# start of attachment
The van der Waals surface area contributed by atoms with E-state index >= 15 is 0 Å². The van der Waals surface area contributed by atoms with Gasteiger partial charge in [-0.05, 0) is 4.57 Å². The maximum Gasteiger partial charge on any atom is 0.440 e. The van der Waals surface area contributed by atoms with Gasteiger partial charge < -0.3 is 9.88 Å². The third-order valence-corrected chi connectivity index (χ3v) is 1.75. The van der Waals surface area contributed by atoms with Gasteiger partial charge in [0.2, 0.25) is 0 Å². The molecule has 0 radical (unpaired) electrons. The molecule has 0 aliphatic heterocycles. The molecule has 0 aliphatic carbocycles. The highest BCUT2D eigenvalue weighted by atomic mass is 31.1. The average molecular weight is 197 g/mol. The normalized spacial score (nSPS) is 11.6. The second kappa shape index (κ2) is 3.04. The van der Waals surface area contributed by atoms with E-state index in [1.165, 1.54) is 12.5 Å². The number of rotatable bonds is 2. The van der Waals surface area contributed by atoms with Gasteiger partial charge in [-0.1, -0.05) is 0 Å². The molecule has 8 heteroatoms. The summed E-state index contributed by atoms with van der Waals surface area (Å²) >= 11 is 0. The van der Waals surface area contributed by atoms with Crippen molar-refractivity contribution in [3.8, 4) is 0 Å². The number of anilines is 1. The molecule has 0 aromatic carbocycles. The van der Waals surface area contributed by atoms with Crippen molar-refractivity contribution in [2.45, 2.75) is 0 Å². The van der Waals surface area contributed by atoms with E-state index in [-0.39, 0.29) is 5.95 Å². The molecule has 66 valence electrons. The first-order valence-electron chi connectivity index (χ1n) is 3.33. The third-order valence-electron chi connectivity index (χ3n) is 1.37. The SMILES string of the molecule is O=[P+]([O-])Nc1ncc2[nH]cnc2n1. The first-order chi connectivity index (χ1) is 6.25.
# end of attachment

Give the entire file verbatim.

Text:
The van der Waals surface area contributed by atoms with E-state index >= 15 is 0 Å². The van der Waals surface area contributed by atoms with Gasteiger partial charge in [-0.05, 0) is 4.57 Å². The maximum Gasteiger partial charge on any atom is 0.440 e. The van der Waals surface area contributed by atoms with Gasteiger partial charge < -0.3 is 9.88 Å². The third-order valence-corrected chi connectivity index (χ3v) is 1.75. The van der Waals surface area contributed by atoms with Gasteiger partial charge in [0.2, 0.25) is 0 Å². The molecule has 0 radical (unpaired) electrons. The molecule has 0 aliphatic heterocycles. The molecule has 0 aliphatic carbocycles. The highest BCUT2D eigenvalue weighted by atomic mass is 31.1. The average molecular weight is 197 g/mol. The normalized spacial score (nSPS) is 11.6. The second kappa shape index (κ2) is 3.04. The van der Waals surface area contributed by atoms with E-state index in [1.165, 1.54) is 12.5 Å². The number of rotatable bonds is 2. The van der Waals surface area contributed by atoms with Gasteiger partial charge in [-0.1, -0.05) is 0 Å². The molecule has 8 heteroatoms. The summed E-state index contributed by atoms with van der Waals surface area (Å²) >= 11 is 0. The van der Waals surface area contributed by atoms with Crippen molar-refractivity contribution in [3.8, 4) is 0 Å². The number of anilines is 1. The molecule has 0 aromatic carbocycles. The van der Waals surface area contributed by atoms with Crippen molar-refractivity contribution in [2.45, 2.75) is 0 Å². The van der Waals surface area contributed by atoms with E-state index in [-0.39, 0.29) is 5.95 Å². The molecule has 66 valence electrons. The first-order valence-electron chi connectivity index (χ1n) is 3.33. The third-order valence-electron chi connectivity index (χ3n) is 1.37. The SMILES string of the molecule is O=[P+]([O-])Nc1ncc2[nH]cnc2n1. The first-order chi connectivity index (χ1) is 6.25.